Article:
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S.K. Braman, R.R. Duncan, and M.C. Engelke

Turfgrass selections including 21 paspalums (Paspalum vaginatum Swartz) and 12 zoysiagrasses (Zoysia sp.) were compared with susceptible `KY31' tall fescue (Festuca arundinacea Schreb.) and more resistant common bermudagrass (Cynodon dactylon Pers.) and common centipedegrass [Eremochloa ophiuroides (Munro.) Hack] for potential resistance to fall armyworm [Spodoptera frugiperda (J.E. Smith)], an occasionally serious pest of managed turf. Turfgrass and pasture grasses annually suffer sporadic damage by this pest, often severe in the Gulf Coast states. Resistant grasses offer an alternative management tool for the fall armyworm, reducing the need for pesticide use. Laboratory evaluations assessed the degree of antibiosis and nonpreference present among more than 30 turfgrass genotypes to first and third instar fall armyworms, respectively. Zoysiagrasses exhibiting high levels of antibiosis included `Cavalier', `Emerald', DALZ8501, DALZ8508, `Royal', and `Palisades'. Paspalum selections demonstrating reduced larval or pupal weights or prolonged development times of fall armyworm included 561-79, Temple-2, PI-509021, and PI-509022.

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Julia Whitworth

The usefulness of cover crops for weed management in strawberries were evaluated. Wheat (Triticum aestevum L.), rye (Secale cereale L.), and crimson clover (Trifolium incarnatum L.) were grown in individual pots then killed by tillage or herbicide and followed in the same pots by plantings of bermuda grass [Cynodon dactylon (L.) Pers.], yellow nutsedge (Cyperus esculentus L.), crabgrass [Digitaria ischaemum (Schreb.) Schreb. ex Muhl.], or strawberries (Fragaria ×ananassa `Cardinal'). Rye and wheat tilled into the medium generally increased the growth of strawberries and decreased the growth of bermuda grass. Rye and wheat residues appeared to suppress growth of weeds and strawberries when the residues remained on the medium surface. Crimson clover had little affect on the growth of weeds or strawberries. Yellow nutsedge and crabgrass were not significantly affected by cover crop residues.

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Jeff A. Anderson

One method of plant freeze protection involves the application of compounds that promote freeze avoidance or tolerance. FreezePruf, a commercially available product recently marketed to improve both freeze avoidance and tolerance, contains polyethylene glycol, potassium silicate, glycerol, silicone polyether surfactant, and a bicyclic oxazolidine antidessicant. The goal of the present study was to evaluate the protection level provided by FreezePruf using laboratory-based methods involving plants and plant parts from species capable and incapable of low-temperature acclimation. FreezePruf did not lower the freezing temperature of pepper (Capsicum annuum) seedlings, celosia (Celosia argentea) seedlings, detached tomato (Solanum lycopersicum) leaves, or postharvest tomato fruit. Spray application of the putative cryoprotectant did not increase the freeze tolerance of bermudagrass (Cynodon dactylon) crowns or stolons. It is possible that a greater level of protection could be achieved with other species or different experimental protocols.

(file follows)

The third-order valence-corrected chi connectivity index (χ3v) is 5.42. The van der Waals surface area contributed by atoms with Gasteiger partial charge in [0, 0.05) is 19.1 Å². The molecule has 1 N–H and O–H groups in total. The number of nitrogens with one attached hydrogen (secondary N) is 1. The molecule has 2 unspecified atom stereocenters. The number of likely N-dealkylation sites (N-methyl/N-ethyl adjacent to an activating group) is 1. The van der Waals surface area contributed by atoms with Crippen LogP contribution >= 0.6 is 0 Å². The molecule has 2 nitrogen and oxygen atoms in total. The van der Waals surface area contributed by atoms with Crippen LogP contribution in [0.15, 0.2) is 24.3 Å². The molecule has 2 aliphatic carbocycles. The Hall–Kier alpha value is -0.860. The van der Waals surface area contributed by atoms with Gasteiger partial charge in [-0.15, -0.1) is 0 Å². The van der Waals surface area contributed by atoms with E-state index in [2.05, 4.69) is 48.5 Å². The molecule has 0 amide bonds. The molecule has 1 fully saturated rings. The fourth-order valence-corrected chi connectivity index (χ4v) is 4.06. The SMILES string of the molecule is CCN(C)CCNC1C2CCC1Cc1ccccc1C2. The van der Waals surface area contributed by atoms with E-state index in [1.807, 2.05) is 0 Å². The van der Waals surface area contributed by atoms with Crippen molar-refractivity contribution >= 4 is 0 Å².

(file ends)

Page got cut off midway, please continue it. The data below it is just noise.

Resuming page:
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Aaron J. Patton, Jon M. Trappe, and Michael D. Richardson

Covers, mulches, and erosion-control blankets are often used to establish turf. There are reports of various effects of seed cover technology on the germination and establishment of warm-season grasses. The objective of this study was to determine how diverse cover technologies influence the establishment of bermudagrass (Cynodon dactylon), buffalograss (Buchloe dactyloides), centipedegrass (Eremochloa ophiuroides), seashore paspalum (Paspalum vaginatum), and zoysiagrass (Zoysia japonica) from seed. Plots were seeded in June 2007 or July 2008 with the various turfgrass species and covered with cover technologies, including Curlex, Deluxe, and Futerra products, jute, Poly Jute, polypropylene, straw, straw blanket, Thermal blanket, and the control. Establishment was reduced in straw- and polyethylene-covered plots due to decreased photosythentically active radiation penetration or excessive temperature build-up, respectively. Overall, Deluxe and Futerra products, jute, and Poly Jute allowed for the highest establishment of these seeded warm-season grasses.

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Edward W. Bush, James N. McCrimmon, and Allen D. Owings

Four warm-season grass species [common carpetgrass (Axonopus affinis Chase), common bermudagrass (Cynodon dactylon [L.] Pers.), St. Augustinegrass (Stenophrum secondatum Walt. Kuntze.), and zoysiagrass (Zoysia japonica Steud.)] were established in containers filled with an Olivia silt loam soil for 12 weeks. Grasses were maintained weekly at 5 cm prior to the start of the experiment. Water stress treatments consisted of a control (field capacity), waterlogged, and flooded treatments. Waterlogging and flood treatments were imposed for a period of 90 days. The effects of water stress was dependent on grass species. Bermudagrass vegetative growth and turf quality were significantly reduced when flooded. Carpetgrass, St. Augustingrass, and zoysiagrass quality and vegetative growth were also reduced by flooding. St. Augustinegrass and zoysiagrass root dry weight was significantly decreased. Zoysiagrass plants did not survive 90 days of flooding. Leaf tissue analysis for common carpetgrass, common bermudagrass, St. Augustinegrass, and zoysiagrass indicated that plants subjected to waterlogging and flooding had significantly elevated Zn concentrations.